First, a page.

DRBC hopes this guide helps you and your dog to a longer, happier, and healthier life. The information presented is meant to be a guide as you look for the proper nutritional program for your pet. The best program begins and remains with your veterinarian. Always include them in your discussion on diet or any other changes to your pets’ lifestyle. Be sure to make that discussion a part of your semiannual veterinary visits.
DRBC has developed a dietary approach aimed at sound health and long life. The building blocks of this program can be found by using the menu below.
Your dog should always have access to freshwater from a clean bowl. Some people limit a dog’s water supply or take it away altogether in the evenings to avoid late-night bathroom needs. This may be a helpful house-training tool, but it is not fair or healthy for your dog in the long-term.
Water helps the body to:
- Stay hydrated
- Regulate body temperature
- Aid digestion
- Lubricate muscle tissues
- Flush away bacteria that cause urinary tract infections
- Ease constipation by moving stools along more smoothly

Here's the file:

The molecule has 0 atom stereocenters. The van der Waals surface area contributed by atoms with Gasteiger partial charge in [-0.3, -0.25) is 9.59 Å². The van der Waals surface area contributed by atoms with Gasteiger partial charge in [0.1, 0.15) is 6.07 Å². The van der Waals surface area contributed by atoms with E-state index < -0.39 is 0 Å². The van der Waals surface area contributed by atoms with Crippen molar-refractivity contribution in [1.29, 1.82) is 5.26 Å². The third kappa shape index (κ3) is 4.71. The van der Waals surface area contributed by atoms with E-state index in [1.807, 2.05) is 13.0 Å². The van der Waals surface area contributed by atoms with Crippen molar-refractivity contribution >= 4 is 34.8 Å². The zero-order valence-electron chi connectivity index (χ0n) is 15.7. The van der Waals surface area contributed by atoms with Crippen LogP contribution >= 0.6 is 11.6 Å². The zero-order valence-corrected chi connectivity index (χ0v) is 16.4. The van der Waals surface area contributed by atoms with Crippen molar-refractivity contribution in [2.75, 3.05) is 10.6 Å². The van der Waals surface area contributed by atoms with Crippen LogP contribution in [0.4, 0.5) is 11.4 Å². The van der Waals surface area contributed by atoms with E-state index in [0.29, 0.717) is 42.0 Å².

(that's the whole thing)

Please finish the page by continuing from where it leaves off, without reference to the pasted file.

- Transport oxygen and nutrients throughout the body
The quality of your dog’s drinking water is also essential. Most tap water contains chemical additives, such as chlorine and fluoride, as well as heavy metals such as lead and cadmium, which can be harmful to your dog’s health.
While it's true that dogs drink from ponds, puddles, and — horrors — the toilet, these water sources are teeming with bacteria and parasites. You can reduce the risk of infection by providing your dog with only bottled or filtered water.
NOTE: Nutrition is part of the overall wellness plan you should discuss with your veterinarian. The information contained in this website and on this page specifically represents that of the DRBC organization. All of our decisions on a diet are discussed with our veterinarians on a routine basis.